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You have lots of choices at Target Field

Jan 4, 2010, 11:00 AM EDT

Gonna buy tickets to the Twins’ new ballpark? Make sure you give yourself plenty of time to plan:

The old Metrodome may have had questionable sightlines, but at least
the ticket pricing was simple. The new Target Field, meanwhile, has 120
single-game ticket variations–more than five times what was available
in the old park. The Twins aren’t alone–the New York Mets and Florida
Marlins both offer more than 100 choices.

The choices come from the facts that rather than be limited to the bleachers vs. the box seats, you can now choose to sit in the Gold Bond Medicated Powder Loge, the Planters Corn Nuts Reserved Boxes, or any other number of sponsored (or not) sub-sections in a given ballpark. And the prices of those seats can be one thing on a Wednesday night and something altogether different on Saturday. And of course, if the Yankees are in town you can expect to pay more than you would if the Royals are visiting.  With X number of potential seats times Y number of days of the week times Z number of opponents, and I’m not at all surprised that there are 120 different variations.

But it makes a lot of sense.  Some tickets are hotter than others. The way the prices and the options vary on the secondary market reflect this. Sure, it may be potentially-aggravating to try and find the cheapest possible seats, but as long as teams aren’t being deceptive in their pricing practices, I have no problem with them creating dozens if not scores of pricing tiers based on how great or how little demand there is for given seat at a given game.  To do otherwise would be to throw money away.

But yes, it does seem kind of silly at first blush. Indeed, when I read the article I was instantly I’m reminded of this old gem.

  1. YankeesfanLen - Jan 4, 2010 at 11:22 AM

    Leave it to Berkeley Breathed to put this in perspective.
    Oh, wait…in 2011 Mauer or non-Mauer?

  2. David - Jan 4, 2010 at 12:42 PM

    It might not be as bad, on a walk-up/day-to-day basis, as it might seem. The team is selling scores of season tickets, so a good chunk of those 120 options figure to be sold out before single game tickets even go on sale.

  3. ecp - Jan 4, 2010 at 1:05 PM

    Man, I miss Shoe.
    Len: Mauer. He ain’t goin’ nowhere.

  4. palehose67 - Jan 4, 2010 at 1:51 PM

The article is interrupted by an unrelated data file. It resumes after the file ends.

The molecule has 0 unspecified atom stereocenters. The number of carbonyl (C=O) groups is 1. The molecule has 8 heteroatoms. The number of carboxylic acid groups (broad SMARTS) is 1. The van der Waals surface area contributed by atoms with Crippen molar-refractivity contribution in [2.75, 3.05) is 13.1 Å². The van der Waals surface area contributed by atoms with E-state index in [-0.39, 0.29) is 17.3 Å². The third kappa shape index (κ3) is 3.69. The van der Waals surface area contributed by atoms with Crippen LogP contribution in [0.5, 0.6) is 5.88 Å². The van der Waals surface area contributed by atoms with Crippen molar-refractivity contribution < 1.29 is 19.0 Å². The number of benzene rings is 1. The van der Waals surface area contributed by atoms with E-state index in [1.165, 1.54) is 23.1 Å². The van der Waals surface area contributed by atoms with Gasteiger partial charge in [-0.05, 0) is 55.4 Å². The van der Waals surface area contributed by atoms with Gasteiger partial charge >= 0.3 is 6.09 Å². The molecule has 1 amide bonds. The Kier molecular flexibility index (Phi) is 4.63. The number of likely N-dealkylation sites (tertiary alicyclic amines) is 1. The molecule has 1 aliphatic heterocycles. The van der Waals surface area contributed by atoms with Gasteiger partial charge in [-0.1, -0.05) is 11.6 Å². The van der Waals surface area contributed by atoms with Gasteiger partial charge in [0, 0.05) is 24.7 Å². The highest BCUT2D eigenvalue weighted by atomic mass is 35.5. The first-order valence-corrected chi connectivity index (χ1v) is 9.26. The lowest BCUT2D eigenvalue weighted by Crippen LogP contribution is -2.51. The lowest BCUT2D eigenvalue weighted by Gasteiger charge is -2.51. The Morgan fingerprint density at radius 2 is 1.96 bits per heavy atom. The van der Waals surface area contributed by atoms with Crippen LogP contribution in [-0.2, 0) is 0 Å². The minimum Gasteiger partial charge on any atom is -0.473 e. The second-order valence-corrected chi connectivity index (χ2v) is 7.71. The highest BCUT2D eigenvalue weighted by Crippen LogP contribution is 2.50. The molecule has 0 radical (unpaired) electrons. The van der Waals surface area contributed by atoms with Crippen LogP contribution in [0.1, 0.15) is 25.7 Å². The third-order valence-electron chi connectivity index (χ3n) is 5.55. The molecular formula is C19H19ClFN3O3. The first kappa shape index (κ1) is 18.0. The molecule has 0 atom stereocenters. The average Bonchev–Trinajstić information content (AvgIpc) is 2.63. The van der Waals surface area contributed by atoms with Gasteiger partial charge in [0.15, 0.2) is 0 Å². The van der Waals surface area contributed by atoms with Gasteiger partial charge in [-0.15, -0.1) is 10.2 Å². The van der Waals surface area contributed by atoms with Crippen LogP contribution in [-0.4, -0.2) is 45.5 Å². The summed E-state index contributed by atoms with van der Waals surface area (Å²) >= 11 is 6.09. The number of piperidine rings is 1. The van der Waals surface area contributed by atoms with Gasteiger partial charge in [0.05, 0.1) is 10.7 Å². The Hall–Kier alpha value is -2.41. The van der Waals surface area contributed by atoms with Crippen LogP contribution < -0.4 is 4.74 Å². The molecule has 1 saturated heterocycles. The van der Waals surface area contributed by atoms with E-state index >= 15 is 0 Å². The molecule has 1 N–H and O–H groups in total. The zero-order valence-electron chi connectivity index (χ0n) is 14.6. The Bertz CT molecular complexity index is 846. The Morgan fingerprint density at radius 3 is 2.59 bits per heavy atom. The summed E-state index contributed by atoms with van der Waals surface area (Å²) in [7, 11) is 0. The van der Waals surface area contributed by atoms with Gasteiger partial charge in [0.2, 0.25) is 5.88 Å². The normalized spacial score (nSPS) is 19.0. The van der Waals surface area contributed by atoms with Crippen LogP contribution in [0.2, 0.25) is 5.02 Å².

Wasn’t expecting to see Opus in a Twins ticket discussion, but it’s still good to see him.

  5. Simon DelMonte - Jan 4, 2010 at 4:08 PM

    Yeah, it takes a lot of reading to figure out how much each ticket costs. But there is a formula to it. And with StubHub, eBay, etc., you have even more choices. It’s how a market economy should work.
    If only someone could tell me why the same ticket for the same flight on the same day changes in price so much.

  6. Alex - Jan 4, 2010 at 6:25 PM

    Not sure how well the higher ticket prices will last in Minnesota. Sure the new field will be a hot ticket for a couple of years but Twins fans historically have been pretty stingy for baseball games.
    I guess this year we will find out if those low ticket prices are just the dome effect.

  7. The Rabbit - Jan 4, 2010 at 6:52 PM

    I’ve pondered how low ML team ownership will stoop for sponsorship/advertising bucks. If given enough money, would ownership promote the “M*ssengill feminine hygiene loge” or “Happy Bob’s Ext*nze seats”? The possibilities are endless.
    Note: This is not directed specifically at the Twins. I find the new stadium names just as sleazy and offensive.

  8. online stock trading - Feb 16, 2010 at 6:49 PM

    Your site was extremely interesting, especially since I was searching for thoughts on this subject last Thursday.

  9. Maroussia - May 14, 2010 at 3:00 AM

    It will be great to watch Florida Marlins,i have bought tickets from http://ticketfront.com/event/Florida_Marlins-tickets looking forward to it.

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